Bracha Sharp is an author and poet. Her picture book THE CHALLAH GIRL (Feldheim) is a sweet tale of Zlatah Leah, whose beautiful challah is known throughout her village. But is her challah special enough to bring a smile to the melancholy prince?
When not writing, Bracha loves to muse over her memories of ballet, and spend time with her guinea pigs, Norah and Kitty Lou (both named after literary characters). She also loves to read almost anything that comes her way and to spend time in the garden with a mug of green tea and a square of chocolate. Welcome, Bracha!
Tell me a bit about what inspired you to write The Challah Girl?
There were actually quite a few things that came together for me, at the right time and the right place, in terms of inspiration–and those events really helped to plant the seeds for what would eventually become “The Challah Girl”! Although I had many other PB manuscripts written out, they were not in the realm of fairytales, but sometimes, all that’s needed is one spark, and then everything begins to take off!
At first, it was actually more of a case regarding who inspired me! Probably one of the nicest things about this picture book’s creation is that the ideas for it had come about because of two wonderful people that I had in my life. It was their encouragement that, unbeknownst to them, sparked the ideas for this picture book–and luckily, I am still in contact with them today.
The first inspiration was one of my college English professor’s lectures and classes. During the time when the inspiration for this story came to me, I had taken a former college class not too long before, on the psychology of fairy tales and their meanings. That class was called “Literature of the Self” and until my classmates and I took it, we didn’t actually know that we would be discussing and reading fairy tales! It was actually a wonderful thing to be able to go back to so-called “children’s literature” and look at it from a more adult and psychological point-of-view. From then on, I became more interested in that genre, as a whole, but it wasn’t at the forefront of my mind to use that knowledge in a picture book-related way. It was also wonderful to delve into more about children’s literature, on the whole, during that class–it was fascinating for all of us!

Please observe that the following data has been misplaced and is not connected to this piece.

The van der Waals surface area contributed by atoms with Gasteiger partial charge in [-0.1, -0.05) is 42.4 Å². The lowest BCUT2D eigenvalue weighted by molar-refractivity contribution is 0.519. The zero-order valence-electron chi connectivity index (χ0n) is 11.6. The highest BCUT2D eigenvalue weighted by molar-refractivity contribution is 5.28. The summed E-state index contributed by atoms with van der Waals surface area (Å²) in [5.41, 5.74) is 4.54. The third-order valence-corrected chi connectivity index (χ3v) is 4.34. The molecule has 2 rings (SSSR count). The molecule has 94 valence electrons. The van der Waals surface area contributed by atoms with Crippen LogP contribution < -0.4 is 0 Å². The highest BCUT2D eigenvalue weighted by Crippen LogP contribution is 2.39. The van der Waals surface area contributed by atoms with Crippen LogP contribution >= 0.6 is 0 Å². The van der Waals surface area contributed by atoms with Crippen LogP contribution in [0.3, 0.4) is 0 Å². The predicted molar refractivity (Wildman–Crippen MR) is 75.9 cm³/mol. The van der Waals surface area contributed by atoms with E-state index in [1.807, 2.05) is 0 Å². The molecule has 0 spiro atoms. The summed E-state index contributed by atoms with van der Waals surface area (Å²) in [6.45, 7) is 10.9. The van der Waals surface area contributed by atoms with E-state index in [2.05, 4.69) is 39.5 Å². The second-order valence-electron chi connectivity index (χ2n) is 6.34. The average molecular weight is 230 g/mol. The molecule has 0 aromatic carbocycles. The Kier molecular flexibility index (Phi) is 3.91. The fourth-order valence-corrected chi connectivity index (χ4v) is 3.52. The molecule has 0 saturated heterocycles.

So, fairy tales and their meanings were writ large in my mind during that time, and afterwards, when I was working at a small Judaica shop, where one of the most popular items that we sold were challahs, my supervisor came by and said, “Oh, you’re such a challah girl!” As soon as she said that, Divine Inspiration hit–and I basically then-and-there decided to combine both of these inspirations into the basis for my own, original Jewish fairytale.
I love the fairytale quality of the story. How is your work influenced by fairytales?
Thank you so much!
Well, before the college class that I took on “Literature of the Self” I hadn’t really thought at all about using fairytales as a device for my picture book manuscripts. And mostly, with regards to my other manuscripts, they wouldn’t have worked, because the context was completely different. I was trying to tell other stories that didn’t deal with that genre and I am still happy with the way that they turned out. However, because of that literature course, the world of fairytales began to open up to me in a completely new light and my writing took on a new paradigm shift, in that sense.
In essence, I began to deconstruct the fairytales that I thought I had known and understood in childhood and then I began to apply a more psychological bent to them. This wasn’t very hard to do, and it was usually even quite fun, being that, as an English Major and a Psychology Minor, I was basically doing those mental acrobatics, anyway. I loved the idea of combining the two, and at their heart, good stories can often be very psychologically-based and take a deep-dive into the various characters’ inner worlds. But what made The Challah Girl’s message more pressing for me was that I wasn’t just writing an original fairy tale, but an original Jewish fairy tale and it was important to me to take the original work that had influenced me and to transform it into something, if not entirely new, then at least a deviation from the other cultural fairy tales that I had been studying.